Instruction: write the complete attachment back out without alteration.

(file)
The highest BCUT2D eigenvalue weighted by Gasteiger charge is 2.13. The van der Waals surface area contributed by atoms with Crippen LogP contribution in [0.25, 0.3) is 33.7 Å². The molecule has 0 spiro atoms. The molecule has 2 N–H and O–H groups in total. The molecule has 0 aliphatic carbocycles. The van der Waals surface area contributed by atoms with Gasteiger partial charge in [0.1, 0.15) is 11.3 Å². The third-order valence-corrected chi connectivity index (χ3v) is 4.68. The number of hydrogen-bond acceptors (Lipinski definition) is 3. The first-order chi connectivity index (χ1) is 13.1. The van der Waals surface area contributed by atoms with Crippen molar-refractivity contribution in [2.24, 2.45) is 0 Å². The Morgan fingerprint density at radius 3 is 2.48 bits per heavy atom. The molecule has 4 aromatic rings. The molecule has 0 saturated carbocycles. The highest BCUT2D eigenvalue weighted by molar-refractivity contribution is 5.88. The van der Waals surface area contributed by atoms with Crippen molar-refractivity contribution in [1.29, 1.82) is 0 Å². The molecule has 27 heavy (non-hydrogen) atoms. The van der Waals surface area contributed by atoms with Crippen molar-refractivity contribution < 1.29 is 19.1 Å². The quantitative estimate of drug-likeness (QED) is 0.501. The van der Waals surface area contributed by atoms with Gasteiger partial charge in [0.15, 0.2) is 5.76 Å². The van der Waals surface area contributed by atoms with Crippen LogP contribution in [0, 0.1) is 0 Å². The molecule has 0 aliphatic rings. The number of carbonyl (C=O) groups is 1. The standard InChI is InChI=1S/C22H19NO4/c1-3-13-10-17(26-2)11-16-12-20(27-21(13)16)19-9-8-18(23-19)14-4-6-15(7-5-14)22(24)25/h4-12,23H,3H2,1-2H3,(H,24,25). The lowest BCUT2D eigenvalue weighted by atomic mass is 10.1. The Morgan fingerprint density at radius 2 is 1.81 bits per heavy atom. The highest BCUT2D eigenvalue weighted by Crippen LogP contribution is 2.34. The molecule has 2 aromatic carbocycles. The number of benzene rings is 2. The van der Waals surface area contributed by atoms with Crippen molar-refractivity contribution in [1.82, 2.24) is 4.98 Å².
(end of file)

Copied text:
The highest BCUT2D eigenvalue weighted by Gasteiger charge is 2.13. The van der Waals surface area contributed by atoms with Crippen LogP contribution in [0.25, 0.3) is 33.7 Å². The molecule has 0 spiro atoms. The molecule has 2 N–H and O–H groups in total. The molecule has 0 aliphatic carbocycles. The van der Waals surface area contributed by atoms with Gasteiger partial charge in [0.1, 0.15) is 11.3 Å². The third-order valence-corrected chi connectivity index (χ3v) is 4.68. The number of hydrogen-bond acceptors (Lipinski definition) is 3. The first-order chi connectivity index (χ1) is 13.1. The van der Waals surface area contributed by atoms with Crippen molar-refractivity contribution in [2.24, 2.45) is 0 Å². The Morgan fingerprint density at radius 3 is 2.48 bits per heavy atom. The molecule has 4 aromatic rings. The molecule has 0 saturated carbocycles. The highest BCUT2D eigenvalue weighted by molar-refractivity contribution is 5.88. The van der Waals surface area contributed by atoms with Crippen molar-refractivity contribution in [1.29, 1.82) is 0 Å². The molecule has 27 heavy (non-hydrogen) atoms. The van der Waals surface area contributed by atoms with Crippen molar-refractivity contribution < 1.29 is 19.1 Å². The quantitative estimate of drug-likeness (QED) is 0.501. The van der Waals surface area contributed by atoms with Gasteiger partial charge in [0.15, 0.2) is 5.76 Å². The van der Waals surface area contributed by atoms with Crippen LogP contribution in [0, 0.1) is 0 Å². The molecule has 0 aliphatic rings. The number of carbonyl (C=O) groups is 1. The standard InChI is InChI=1S/C22H19NO4/c1-3-13-10-17(26-2)11-16-12-20(27-21(13)16)19-9-8-18(23-19)14-4-6-15(7-5-14)22(24)25/h4-12,23H,3H2,1-2H3,(H,24,25). The lowest BCUT2D eigenvalue weighted by atomic mass is 10.1. The Morgan fingerprint density at radius 2 is 1.81 bits per heavy atom. The highest BCUT2D eigenvalue weighted by Crippen LogP contribution is 2.34. The molecule has 2 aromatic carbocycles. The number of benzene rings is 2. The van der Waals surface area contributed by atoms with Crippen molar-refractivity contribution in [1.82, 2.24) is 4.98 Å².